How Bad Is the Fallout from Wells Fargo’s Fake Accounts Scam?



Fallout from scam

In September, Wells Fargo (WFC) was slapped with the largest fine ever from the Consumer Financial Protection Bureau (or CFPB). Wells Fargo was asked to pay $185 million as a settlement, and CEO John Stump had to step down. Peers JPMorgan Chase (JPM), Bank of America (BAC), and Citigroup (C) also came into the limelight after news of this scandal broke.

Wells Fargo’s monthly retail banking activity report indicates that the impact of this scandal could have adverse effects. In December 2016, new checking account openings were 40% lower year-over-year, but 2% higher on a month-over-month basis. During the fourth quarter earnings call, Wells Fargo CEO Tim Sloan emphasized the bank’s efforts to rebuild its image: “We are leaving no stone unturned so that we can emerge from this a better, stronger company,” Sloan said on the call. “We want to identify anyone who was negatively impacted so we can make things right,” he said.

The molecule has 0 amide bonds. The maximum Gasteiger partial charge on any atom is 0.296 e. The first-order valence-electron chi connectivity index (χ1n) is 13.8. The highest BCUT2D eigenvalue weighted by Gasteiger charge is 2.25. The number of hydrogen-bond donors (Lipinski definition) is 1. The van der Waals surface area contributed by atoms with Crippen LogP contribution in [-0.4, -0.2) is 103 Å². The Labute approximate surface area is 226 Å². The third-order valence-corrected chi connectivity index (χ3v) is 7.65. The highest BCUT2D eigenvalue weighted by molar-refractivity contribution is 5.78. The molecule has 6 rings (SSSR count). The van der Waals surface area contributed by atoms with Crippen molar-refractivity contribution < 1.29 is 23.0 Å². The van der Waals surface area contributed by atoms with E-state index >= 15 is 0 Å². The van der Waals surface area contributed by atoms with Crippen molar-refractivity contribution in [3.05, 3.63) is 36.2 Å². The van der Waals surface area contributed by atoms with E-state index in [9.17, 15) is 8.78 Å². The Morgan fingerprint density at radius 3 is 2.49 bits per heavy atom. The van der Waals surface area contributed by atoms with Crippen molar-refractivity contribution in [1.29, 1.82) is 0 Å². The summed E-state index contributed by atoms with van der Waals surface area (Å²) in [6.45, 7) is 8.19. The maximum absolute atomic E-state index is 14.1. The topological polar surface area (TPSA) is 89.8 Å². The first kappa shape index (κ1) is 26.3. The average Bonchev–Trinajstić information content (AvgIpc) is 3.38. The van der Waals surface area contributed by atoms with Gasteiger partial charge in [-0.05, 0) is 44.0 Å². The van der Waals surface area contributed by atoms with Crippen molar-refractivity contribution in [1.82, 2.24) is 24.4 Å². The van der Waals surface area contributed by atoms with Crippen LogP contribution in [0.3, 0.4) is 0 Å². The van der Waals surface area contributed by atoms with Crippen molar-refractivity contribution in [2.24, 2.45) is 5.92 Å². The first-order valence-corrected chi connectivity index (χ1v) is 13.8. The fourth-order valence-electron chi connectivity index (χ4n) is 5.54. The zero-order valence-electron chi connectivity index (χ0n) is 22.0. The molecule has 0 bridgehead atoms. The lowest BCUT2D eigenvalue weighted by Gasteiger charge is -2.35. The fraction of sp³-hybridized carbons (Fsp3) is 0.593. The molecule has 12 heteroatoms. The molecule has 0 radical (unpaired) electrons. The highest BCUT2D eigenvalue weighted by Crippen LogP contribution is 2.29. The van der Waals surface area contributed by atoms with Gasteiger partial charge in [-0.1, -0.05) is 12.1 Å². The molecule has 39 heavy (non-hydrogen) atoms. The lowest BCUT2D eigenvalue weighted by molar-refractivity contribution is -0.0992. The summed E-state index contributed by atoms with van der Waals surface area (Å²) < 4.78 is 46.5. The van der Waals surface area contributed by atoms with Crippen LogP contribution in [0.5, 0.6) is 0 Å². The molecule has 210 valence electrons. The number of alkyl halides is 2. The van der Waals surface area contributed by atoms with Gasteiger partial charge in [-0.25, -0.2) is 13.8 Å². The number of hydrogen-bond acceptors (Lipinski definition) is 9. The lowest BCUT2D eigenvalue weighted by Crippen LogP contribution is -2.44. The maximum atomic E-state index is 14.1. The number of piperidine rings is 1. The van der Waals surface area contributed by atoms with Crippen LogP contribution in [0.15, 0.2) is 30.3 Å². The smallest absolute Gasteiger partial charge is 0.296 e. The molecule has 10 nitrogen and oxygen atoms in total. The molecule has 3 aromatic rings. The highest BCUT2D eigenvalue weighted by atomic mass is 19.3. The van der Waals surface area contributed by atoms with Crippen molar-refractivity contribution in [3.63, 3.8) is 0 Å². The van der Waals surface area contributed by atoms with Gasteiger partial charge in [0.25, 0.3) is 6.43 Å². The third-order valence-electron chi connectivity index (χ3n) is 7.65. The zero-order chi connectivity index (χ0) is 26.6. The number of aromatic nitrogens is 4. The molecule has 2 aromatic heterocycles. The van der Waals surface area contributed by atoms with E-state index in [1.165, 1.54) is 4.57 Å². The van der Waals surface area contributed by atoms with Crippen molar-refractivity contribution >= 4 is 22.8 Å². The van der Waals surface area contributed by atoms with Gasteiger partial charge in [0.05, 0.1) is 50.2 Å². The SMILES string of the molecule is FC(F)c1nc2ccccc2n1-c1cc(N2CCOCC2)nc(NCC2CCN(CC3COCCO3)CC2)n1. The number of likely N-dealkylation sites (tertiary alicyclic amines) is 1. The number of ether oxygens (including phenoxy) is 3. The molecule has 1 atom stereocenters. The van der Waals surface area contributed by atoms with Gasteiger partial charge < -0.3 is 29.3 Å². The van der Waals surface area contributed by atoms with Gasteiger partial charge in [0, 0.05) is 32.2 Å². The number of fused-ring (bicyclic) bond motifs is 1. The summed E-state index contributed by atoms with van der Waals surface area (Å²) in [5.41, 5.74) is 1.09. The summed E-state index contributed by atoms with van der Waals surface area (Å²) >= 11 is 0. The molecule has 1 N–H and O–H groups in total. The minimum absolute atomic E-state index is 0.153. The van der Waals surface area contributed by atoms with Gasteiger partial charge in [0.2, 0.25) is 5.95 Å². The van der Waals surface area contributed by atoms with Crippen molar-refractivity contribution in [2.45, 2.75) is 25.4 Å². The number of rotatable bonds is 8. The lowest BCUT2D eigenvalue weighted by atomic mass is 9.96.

As a consequence, the bank (XLF) eliminated sales targets for employees and replaced them with store-wide targets. The company also raised minimum wages for its employees to $17 per hour and raised its fee reimbursement level to customers from $2.6 million to $3.2 million.

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